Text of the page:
Hair is more precious than life, at least for the new- age girls on trendy two-wheelers.
Hardly any young girl on two-wheelers can be seen wearing helmet, as they fear the protective headgear can damage the scalp and hair. Worse, traffic police can seldom be seen penalising girls without helmets.
A few such riders without helmets told The Telegraph that they fear hair damage. “The hair gets sticky due to sweat, especially in the summer. This forces us to shampoo our hair everyday, which may damage the hair also. And, if we do not shampoo the sweaty hair then also there’s a possibility of damaged hair. Hence, I prefer avoiding wearing helmet,” said Pushpanjali (name changed), a resident of Gardanibagh.
These helmet-less female riders seem to have the support of hair experts. “The inner part of the helmet has sponge and there is no ventilation as well. Thus, when a person wears the helmet for long then the sweat reaches the scalp and the root of the hair. Continuous exposure of the scalp and roots of the hair to sweat can cause infection, dandruff and disease like psoriasis as well,” said Alka Ranjan, beautician-cum-dietician, VLCC.
But does it mean that girls should continue not wearing helmets so as to save their hair? No, it is only the inner material of the helmet that requires being hygienic for the hair. “Helmets are extremely necessary for one’s safety. There are a few new helmets in the market in which the inner lining can be changed. Otherwise, people can use muslin cloth on the head and then put the helmet over it, which would be healthy for the hair. However, the muslin cloth is also required to be washed frequently and to be dried in sunlight,” said Alka.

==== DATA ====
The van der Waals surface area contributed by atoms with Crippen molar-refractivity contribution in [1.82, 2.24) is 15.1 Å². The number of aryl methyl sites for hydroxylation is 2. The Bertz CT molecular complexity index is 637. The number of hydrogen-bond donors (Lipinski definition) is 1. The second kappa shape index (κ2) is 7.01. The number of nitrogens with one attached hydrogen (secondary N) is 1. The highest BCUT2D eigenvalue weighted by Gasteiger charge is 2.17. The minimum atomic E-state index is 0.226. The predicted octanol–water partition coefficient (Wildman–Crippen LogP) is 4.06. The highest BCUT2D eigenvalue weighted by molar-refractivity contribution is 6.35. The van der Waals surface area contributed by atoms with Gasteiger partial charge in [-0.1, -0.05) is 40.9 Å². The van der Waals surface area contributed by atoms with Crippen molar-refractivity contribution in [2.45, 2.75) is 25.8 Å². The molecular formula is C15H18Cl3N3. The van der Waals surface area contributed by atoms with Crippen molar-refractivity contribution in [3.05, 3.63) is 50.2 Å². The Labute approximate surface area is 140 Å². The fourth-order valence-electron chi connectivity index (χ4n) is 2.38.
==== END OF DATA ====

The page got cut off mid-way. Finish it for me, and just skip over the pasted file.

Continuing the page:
Some other riders admitted that helmet does not look fashionable. “Wearing a helmet looks so traditional. Riding a sleek two-wheeler is considered to be fashionable but what good it does when the whole face is covered with helmet and no one can recognise it?” asked Visakha (name changed) of Kadamkuan.
Patna superintendent of police (traffic) Rajiv Mishra admitted that the female riders are being shown some leniency. “I admit that we are not very strict on the female riders. They are mostly youngsters — school and college girls. They are well educated and aware of the fact that helmet is a matter of personal safety only. Our hands are also tied at times in stopping these girls on the streets as there is a crunch of women constables with us,” said Mishra.
With the traffic police going soft on the “softer sex”, some people are alleging them to be biased.
“There is no logic behind accepting any gender from wearing a helmet. Any accident and injuries doesn’t make any difference in the gender. Besides, the Motor Vehicles Act does not have any provision for showing a lenient attitude to female motorists. How can the traffic police say that they have a dearth of female cops when I see women constables on every second traffic junction in the city?” said Ravi Parmar, a lawyer.
On the other hand, some girls claim that there are more serious issue on the roads than to target girls.
“We should find ways to fine rash drivers who cause accidents more than those who don’t wear helmets. There are so many lehariya riders, who are extremely dangerous for others on the streets. The police now claim to have CCTV cameras on the streets so why aren’t they detaining the lehariya riders using those?” said Riya Sharma of Boring Road.